Government bond yields grudgingly went down by a few basis points week on week on the back of a plunge in global bond yields and global commodity prices. The lack of an announcement of a fresh round of bond purchases (QE3 or Quantative Easing 3) by the US Federal Reserve (Fed) took down risk assets as investors fled to the safety of US treasuries and the US Dollar (USD) on worries of slowing economic growth. Ten year benchmark US treasury yields fell to record low yields of 1.72% last week as the Fed announced a USD 400 billion longer maturity (six to thirty years) bond purchase program to replace short maturity bonds in the Fed’s books. The Fed in carrying out “Operation Twist” will keep its balance sheet constant. The US Dollar index moved up by close to 2.5% week on week as investors piled on to USD as a risk aversion trade.
Commodity prices moved down sharply with the Reuters CRB index moving down by over 8% week on week as demand worries set in for commodities. The risk aversion trend is positive for Indian bond markets as lower commodity prices will bring down inflation expectations and worries on economic growth will prompt the RBI into turning monetary policy stance tight to neutral.
Bond traders are not buying the argument. Traders are instead focused on the sharp fall in the value of the Indian Rupee (INR) against the USD as markets sold off emerging currencies on risk aversion. The INR has lost over 10% against the USD since the beginning of August 2011. Traders are worried that a weak INR will negate the fall in global commodity prices and that RBI intervention in the markets to sell USD will suck out liquidity from the system.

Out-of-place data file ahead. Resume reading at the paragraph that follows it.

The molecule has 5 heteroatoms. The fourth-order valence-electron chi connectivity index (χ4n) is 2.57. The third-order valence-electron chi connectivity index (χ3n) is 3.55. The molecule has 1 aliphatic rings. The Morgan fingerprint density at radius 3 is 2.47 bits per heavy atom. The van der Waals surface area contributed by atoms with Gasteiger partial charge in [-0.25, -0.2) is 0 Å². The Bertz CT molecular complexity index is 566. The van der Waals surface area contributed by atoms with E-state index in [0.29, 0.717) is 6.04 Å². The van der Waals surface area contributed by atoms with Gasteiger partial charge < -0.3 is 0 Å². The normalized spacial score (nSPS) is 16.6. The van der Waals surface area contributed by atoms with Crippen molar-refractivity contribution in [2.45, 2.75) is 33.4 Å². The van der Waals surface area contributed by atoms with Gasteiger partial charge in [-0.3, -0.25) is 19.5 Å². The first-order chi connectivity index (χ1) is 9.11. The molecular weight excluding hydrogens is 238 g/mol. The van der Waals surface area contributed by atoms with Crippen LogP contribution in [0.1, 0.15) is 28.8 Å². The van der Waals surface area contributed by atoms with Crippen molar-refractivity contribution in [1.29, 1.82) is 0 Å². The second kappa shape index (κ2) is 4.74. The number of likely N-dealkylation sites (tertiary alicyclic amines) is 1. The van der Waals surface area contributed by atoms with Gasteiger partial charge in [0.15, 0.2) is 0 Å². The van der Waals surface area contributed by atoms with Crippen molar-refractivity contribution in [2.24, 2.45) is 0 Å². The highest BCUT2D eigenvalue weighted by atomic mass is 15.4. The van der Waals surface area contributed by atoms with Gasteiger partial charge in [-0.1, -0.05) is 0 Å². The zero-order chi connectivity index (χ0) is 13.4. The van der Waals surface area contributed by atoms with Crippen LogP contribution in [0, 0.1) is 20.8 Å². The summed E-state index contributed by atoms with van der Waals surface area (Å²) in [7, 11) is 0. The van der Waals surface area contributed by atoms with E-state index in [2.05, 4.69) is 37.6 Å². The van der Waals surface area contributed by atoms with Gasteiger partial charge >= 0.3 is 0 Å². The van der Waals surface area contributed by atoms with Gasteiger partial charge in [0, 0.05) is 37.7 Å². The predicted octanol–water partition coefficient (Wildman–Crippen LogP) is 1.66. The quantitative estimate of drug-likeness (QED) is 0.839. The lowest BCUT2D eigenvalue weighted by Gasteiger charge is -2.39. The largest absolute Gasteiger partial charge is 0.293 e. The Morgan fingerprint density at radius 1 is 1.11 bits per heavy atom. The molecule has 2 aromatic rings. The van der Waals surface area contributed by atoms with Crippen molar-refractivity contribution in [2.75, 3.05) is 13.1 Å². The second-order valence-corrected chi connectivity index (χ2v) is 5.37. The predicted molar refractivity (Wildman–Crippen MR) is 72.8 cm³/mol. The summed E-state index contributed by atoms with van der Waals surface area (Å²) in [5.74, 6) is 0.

The market does not have confidence to take large directional calls on bond yields trending down. Liquidity has been tight for over a year and a quarter with the market borrowing from the RBI on a daily basis to meet liquidity needs. Bond yields have been on a sustained upward trend in over a year as inflation has continuously overshot estimates and RBI has been raising rates consecutively for thirteen months to bring down inflation expectations. Government finances, which were in surplus last year, have been continuously in deficit since the beginning of this fiscal 2011-12. The market is worried of the government overshooting its budgeted borrowing for this fiscal due to subsidy bills overshooting estimates by four times.
The fixed income market requires a dose of confidence that can only come from headline inflation numbers coming off from current levels of 9.78% on a sustained basis. The market also requires a couple of RBI policies where policy rates are not hiked. Clarity on government borrowing is also required as a perennially deficit government finances indicate higher than budgeted borrowing for the second half of fiscal 2011-12. Until confidence comes in to the market, bond yields will find it difficult to trend down on a sustained basis. However, peaks have been seen for the present with ten year benchmark bond yield peaking out at 8.45% levels in end July 2011. The yields on the 7.80% 2021 bond at 8.30% levels at present will trade in an 8.15% to 8.35% range until confidence emerges in the market.
Global risk aversion took down interest rate swap yields with one and five year OIS (Overnight Index Swap) yields falling by 9bps and 10bps week on week respectively. Five year OIS yields closed last week at 6.80% levels while one year OIS yields closed at 7.79% levels. OIS yields are likely to remain soft given record low rates in the US. Corporate bond yields were almost unchanged on liquidity worries, leading to credit spreads moving up. Five and ten year AAA credit spreads moved up by 11bps each to close to 104bps and 102bps respectively. Liquidity worries will keep credit spreads pressured
Government bond auction
The RBI auctioned State Development Loans (SDL) for Rs 4100 crores last week. The cut offs for various ten year state loan auctions came in at 8.65%-8.66% levels.